Tuesday, October 7, 2014
As a 12-year-old, Sergio lived the normal life of a boy his age. He was an active child and loved to be outside. One day, while playing and running in an open field with his brother, they both ran into high power wires. Sergio had both his legs severed while his brother lost one. Together they were stranded for two hours before being found. Fortunately, the wires cauterized their wounds and the brothers both survived.
After the loss of his legs, Sergio had a surgery in California, but did not receive the necessary second surgery. The subsequent surgery would have helped Sergio use his prosthetic legs with ease and comfort. It was difficult and painful to walk any distance with the prosthesis he had; for ease of getting around, Sergio had become dependent on a wheelchair.
“With the prosthetics that Sergio had, it takes a lot of energy; especially with the amputation above the knee,” said BayCare Clinic orthopaedic surgeon Dr. Jon Henry.
At age 18, Sergio began work at Foundation for His Ministry, an orphanage in Vicente Guerrero. Among many causes, one of its missions is to assist disabled children, whether orphaned or not, to live a better life. In Vicente Guerrero, children with physical disabilities are not allowed to go to school. At this orphanage, all children are welcome. They provide food, clothing, running water and an education. Now at age 24, Sergio’s work includes refurbishing wheelchairs and bicycles for the disabled children. Sergio resonates with the children because of his own personal experience. “I understand the frustrations of the people that I help. It has helped me to counsel others with their personal problems. I understand them better,” explained Sergio. Each child’s needs are unique and Sergio customizes each project to suit the intended child perfectly.
“He has an innate gift of a mechanical brain,” said Kelly Ray, who was part of a large team instrumental in Sergio’s trip to Wisconsin. Sergio met Kelly’s husband Michael Ray, a physician assistant with Aurora Health Care, while he was serving on the mission at the orphanage. Michael knew he could get Sergio back on his feet with help from his colleague, BayCare Clinic orthopaedic surgeon, Dr. Jon Henry.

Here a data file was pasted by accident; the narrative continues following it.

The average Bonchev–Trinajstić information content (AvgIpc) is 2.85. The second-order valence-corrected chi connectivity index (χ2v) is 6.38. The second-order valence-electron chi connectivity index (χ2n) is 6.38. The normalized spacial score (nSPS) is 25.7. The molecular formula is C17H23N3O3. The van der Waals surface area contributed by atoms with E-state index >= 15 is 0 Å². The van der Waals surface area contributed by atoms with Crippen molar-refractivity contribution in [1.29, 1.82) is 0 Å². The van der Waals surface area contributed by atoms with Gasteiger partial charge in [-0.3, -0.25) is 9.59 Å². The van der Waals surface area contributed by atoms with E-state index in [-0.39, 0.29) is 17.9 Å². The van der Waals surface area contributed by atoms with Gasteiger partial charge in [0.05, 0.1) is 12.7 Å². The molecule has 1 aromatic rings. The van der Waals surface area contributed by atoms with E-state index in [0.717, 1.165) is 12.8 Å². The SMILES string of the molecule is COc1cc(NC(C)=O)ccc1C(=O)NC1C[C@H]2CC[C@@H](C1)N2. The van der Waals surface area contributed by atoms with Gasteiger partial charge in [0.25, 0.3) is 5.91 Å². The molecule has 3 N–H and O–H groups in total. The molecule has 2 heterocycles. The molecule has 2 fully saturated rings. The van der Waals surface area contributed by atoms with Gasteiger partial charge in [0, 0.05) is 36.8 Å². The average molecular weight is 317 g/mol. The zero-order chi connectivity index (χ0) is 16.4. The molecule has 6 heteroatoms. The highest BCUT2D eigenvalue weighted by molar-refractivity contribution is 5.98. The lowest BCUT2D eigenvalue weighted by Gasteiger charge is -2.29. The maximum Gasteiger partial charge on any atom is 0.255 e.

Coincidentally, Michael and Dr. Henry had met while deployed together in Afghanistan, even though they both lived in Northeast Wisconsin. After hearing Sergio’s story, Dr. Henry readily agreed to help and recruited the help of BayCare Clinic plastic surgeon Dr. Steven C. Schmidt.
In June 2014, after years of effort to bring Sergio to Wisconsin, Dr. Henry and Dr. Schmidt’s joint surgical efforts revised Sergio’s amputations. Neither doctor had met Sergio prior to a few days before the surgery. “An optimal amputation stub requires good soft tissue coverage, and that’s where Dr. Schmidt’s expertise came in perfectly here,” said Dr. Henry.
It was the work of a large community that allowed Sergio to come to the U.S. In addition to the pro-bono surgery, the physical therapy and new prosthetics were also donated. A Sheboygan Falls family opened their home to Sergio for his entire stay and many others touched this story in remarkably generous ways.
A new life
We were able to talk to Sergio almost two months after his surgery. We met a humble man and heard his story with the help of a Spanish translator. “I am so grateful for the care I received, without anyone knowing who I was. It was so unexpected,” said Sergio. His recovery is going well and he is expected to return home within a few weeks.
What’s next for Sergio? “I want to concentrate on my work at the orphanage and I am excited to be able to walk longer distances,” he said. “I’m in a very special place. At the orphanage, I help others, but they really help me.”
Dr. Henry went on to say, “A case like this is special; everyone is going above and beyond to help this man and his quality of life. It’s a privilege to be involved in this effort and it’s a good example of many things in life; there is greater joy in giving than receiving.”